Was reading some things on Twitter today and I got to thinking about how this may be a more unique free agent period than anything we have seen before for a few reasons. Why is it unique? A few reasons. For one we have unprecedented levels of cap space with two teams likely nearing $100M in cap room and multiple teams in excess of $50 million. Many of these teams are clearly desperate for talent and have new coaches in play that will be expected to turn things around quickly. Secondly we are entering the second cash spending period and that comes with a bit of a twist. This I don’t think this is a great group of free agents which may make released players more attractive than they typically have been in the past. So lets explore some little tidbits that may happen in the next few weeks.
Players Should Not Be Willing to Take Pay Cuts
Normally this time of year players begin to get pinched by their teams regarding their contracts. Maybe the players were hurt the year before, maybe they are getting older, maybe they just were underperforming. Whatever it is teams generally have the leverage to ask for players to reduce their salaries to justify their spot on the roster and in return maybe they will throw the player a bone for the chance to earn it back in some (very) not likely to be earned incentives. Already we have seen two releases, both in Green Bay, where players that would normally fall into this group were released. Those players were James Starks and Sam Shields, both underperforming players who were hurt last year.
With all the money available in free agency and the poor group of free agents nobody should willingly take a pay cut unless there is a very good offer on the table by their former team. It simply doesn’t make sense. Look at a guy like Jason Peters of the Eagles who the Eagles are supposedly going to ask for a salary reduction from his $10.7M figure. Peters played 16 games last year and was selected to the Pro Bowl. It is a position of desperate need and there is talk that Andrew Whitworth of the Bengals, also 36 years of age, will earn a deal worth over $10 million a season. It makes no sense for Peters to even consider taking less than his current number unless he just really wants to stay in Philadelphia at all costs.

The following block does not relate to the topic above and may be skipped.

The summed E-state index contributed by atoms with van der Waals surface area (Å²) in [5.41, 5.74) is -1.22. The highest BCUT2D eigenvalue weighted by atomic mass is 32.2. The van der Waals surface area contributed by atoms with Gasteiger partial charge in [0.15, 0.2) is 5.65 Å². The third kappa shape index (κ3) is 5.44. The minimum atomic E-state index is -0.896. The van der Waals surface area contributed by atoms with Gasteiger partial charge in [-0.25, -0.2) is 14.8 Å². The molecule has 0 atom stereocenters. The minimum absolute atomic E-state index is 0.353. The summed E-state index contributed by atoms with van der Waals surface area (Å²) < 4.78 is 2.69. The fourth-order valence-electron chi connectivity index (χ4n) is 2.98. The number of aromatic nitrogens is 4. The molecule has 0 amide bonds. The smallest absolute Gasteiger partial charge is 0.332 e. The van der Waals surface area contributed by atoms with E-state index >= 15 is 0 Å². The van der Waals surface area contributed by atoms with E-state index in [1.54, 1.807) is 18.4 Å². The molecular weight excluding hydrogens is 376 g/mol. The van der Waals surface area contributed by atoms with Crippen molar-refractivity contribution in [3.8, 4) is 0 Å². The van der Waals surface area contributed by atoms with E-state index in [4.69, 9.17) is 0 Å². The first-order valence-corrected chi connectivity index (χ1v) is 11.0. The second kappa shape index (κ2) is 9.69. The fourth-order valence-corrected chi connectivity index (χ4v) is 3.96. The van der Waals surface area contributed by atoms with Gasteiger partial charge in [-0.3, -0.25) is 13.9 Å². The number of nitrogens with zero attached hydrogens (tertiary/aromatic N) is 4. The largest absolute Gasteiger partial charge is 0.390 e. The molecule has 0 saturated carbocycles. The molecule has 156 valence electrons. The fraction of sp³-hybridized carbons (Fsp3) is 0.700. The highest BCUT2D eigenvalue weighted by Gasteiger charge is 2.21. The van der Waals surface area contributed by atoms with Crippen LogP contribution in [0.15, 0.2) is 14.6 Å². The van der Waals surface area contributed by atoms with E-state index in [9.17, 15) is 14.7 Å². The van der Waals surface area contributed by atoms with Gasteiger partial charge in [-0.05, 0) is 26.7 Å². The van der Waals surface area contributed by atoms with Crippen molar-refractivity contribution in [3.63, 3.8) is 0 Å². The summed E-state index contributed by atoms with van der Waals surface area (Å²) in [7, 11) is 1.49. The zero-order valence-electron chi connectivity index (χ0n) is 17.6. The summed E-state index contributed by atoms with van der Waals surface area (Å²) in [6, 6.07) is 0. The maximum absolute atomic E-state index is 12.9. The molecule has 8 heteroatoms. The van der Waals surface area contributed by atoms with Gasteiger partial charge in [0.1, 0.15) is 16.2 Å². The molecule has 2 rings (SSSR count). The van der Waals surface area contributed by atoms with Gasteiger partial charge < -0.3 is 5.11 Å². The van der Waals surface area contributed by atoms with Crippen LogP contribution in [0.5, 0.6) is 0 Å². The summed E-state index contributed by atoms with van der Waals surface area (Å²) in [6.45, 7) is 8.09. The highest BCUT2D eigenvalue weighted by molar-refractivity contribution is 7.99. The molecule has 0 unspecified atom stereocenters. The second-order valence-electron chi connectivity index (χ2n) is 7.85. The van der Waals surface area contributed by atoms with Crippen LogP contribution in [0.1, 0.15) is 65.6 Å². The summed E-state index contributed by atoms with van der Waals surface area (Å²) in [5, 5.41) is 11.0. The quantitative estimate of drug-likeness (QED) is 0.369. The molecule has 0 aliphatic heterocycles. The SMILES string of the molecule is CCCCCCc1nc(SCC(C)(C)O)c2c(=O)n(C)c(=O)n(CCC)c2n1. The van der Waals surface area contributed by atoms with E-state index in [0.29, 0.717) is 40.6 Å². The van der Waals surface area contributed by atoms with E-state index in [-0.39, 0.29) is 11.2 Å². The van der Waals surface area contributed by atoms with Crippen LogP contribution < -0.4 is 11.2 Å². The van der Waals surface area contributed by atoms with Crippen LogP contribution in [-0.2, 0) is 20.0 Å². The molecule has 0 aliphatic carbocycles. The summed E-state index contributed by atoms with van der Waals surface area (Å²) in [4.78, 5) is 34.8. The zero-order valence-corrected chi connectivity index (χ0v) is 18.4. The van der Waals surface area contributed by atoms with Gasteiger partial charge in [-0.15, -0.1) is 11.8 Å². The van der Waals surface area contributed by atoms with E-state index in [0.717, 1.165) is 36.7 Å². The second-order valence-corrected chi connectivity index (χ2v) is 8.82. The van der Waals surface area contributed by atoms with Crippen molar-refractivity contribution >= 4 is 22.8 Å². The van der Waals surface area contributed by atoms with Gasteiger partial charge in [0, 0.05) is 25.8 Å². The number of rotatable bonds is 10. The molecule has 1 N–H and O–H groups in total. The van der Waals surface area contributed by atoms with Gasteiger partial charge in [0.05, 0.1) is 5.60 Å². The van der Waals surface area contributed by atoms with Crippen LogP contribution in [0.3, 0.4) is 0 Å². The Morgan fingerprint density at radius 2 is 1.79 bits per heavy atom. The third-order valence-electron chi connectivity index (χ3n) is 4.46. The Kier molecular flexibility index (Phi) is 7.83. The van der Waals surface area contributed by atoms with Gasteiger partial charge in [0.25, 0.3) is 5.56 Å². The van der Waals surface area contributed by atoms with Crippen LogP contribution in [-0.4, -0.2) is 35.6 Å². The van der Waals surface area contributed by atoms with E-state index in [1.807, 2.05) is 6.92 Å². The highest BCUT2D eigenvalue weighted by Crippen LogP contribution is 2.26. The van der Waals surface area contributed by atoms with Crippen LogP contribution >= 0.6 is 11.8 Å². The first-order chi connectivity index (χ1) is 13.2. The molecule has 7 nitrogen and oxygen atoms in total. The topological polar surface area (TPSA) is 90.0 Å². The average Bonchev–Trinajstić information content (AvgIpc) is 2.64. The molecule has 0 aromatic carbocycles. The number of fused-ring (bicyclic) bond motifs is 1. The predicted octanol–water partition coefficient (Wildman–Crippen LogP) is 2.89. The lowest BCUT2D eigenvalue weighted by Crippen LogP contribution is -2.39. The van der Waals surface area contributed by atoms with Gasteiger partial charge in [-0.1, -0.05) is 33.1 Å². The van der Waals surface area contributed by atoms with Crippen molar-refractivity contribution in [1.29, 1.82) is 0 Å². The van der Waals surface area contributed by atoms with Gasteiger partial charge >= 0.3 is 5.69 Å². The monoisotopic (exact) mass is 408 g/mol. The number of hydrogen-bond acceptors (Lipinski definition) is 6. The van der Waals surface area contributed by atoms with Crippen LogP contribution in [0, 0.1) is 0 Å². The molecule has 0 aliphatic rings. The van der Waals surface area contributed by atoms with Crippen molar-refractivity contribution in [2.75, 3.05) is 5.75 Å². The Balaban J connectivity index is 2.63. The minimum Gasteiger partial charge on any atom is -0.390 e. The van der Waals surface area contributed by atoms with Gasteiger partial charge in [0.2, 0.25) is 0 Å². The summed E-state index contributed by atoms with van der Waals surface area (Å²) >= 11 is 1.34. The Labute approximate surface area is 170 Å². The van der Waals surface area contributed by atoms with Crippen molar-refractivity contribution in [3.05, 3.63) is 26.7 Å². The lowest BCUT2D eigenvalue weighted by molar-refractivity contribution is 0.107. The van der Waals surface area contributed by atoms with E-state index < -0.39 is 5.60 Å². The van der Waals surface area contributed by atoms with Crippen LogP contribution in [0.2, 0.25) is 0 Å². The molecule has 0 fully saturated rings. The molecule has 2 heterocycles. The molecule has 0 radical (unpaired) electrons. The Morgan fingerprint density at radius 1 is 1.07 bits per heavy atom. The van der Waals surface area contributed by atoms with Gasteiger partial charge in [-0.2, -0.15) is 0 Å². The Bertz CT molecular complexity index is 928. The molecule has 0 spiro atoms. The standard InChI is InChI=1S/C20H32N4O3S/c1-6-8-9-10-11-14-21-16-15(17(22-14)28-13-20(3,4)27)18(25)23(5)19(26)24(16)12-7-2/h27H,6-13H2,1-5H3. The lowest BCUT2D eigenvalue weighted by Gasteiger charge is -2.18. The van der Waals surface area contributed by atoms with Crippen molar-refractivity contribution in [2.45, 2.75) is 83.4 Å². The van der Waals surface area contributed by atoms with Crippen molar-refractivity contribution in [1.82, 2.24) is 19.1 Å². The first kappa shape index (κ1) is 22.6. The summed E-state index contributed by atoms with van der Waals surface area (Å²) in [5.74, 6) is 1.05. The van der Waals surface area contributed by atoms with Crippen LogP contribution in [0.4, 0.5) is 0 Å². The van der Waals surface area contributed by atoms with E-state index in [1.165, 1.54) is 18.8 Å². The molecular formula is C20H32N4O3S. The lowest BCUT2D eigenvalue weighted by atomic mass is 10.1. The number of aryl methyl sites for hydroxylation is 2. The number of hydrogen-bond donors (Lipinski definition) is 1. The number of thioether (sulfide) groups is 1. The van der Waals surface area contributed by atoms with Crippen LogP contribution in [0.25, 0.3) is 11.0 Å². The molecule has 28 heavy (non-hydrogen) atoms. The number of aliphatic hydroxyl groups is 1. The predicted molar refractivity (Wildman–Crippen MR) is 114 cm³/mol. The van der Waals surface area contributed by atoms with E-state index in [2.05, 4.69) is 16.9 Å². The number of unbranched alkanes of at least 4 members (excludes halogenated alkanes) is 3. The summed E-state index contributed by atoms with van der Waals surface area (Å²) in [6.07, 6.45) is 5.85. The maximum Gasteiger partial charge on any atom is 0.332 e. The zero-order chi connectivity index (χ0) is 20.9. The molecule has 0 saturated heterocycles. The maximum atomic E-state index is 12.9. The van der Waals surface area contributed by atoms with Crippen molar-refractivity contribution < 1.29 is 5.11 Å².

If you are a decent player with a decent history there is simply too much money right now around the NFL to consider otherwise.
No Player Whose Contract is Set to Expire Should Sign a New Contract
I’ve never understood the concept of a player who played out his entire contract, generally his rookie contract, rushing to the table to get a deal done in February at the NFL combine and understand it even less this year. The money in free agency can be outrageous. Nobody looked at Olivier Vernon as a franchise defining player. Hes a good player but not a once in a lifetime talent. He got paid as a once in a lifetime talent. Look at a player like Michael Bennett who seemingly regretted the contract he signed with the Seahawks the minute the ink was dry. Bennett signed just a few days prior to free agency and then watched as lesser players broke the bank days later.
The best example for every player and agent should be the case of Derek Wolfe and Malik Jackson. Both were on the Broncos in 2015 and both set to be free agents. Jackson was probably considered to have more upside while Wolfe may have been the steadier but less spectacular player. Wolfe agreed to a contract prior to free agency that paid him less than $10 million a season. Jackson ended up topping $14 million in large part because he went to free agency. Jackson may be a better player but the disparity should not be over $4 million a season.
While it is true that free agency can be a crapshoot and sometimes things don’t work out (Rueben Randle last season is a perfect example) the fact is any free agent needs to negotiate the contract as if he was a true free agent. Don’t base decisions on last years salaries and don’t let teams bring up deals from 2014 and 2013. Everything should be about 2017. The team has an exclusive negotiating window but they should not be given any more rights that that especially this season with so much money available.
The only exception I would say to this is a player who is going to be franchised. While there are certainly some merits to the tag when it comes to upping your value, those players wont have the same leverage. Still it doesn’t hurt to see new salaries come in so you are negotiating in 2017 dollars not 2016 dollars.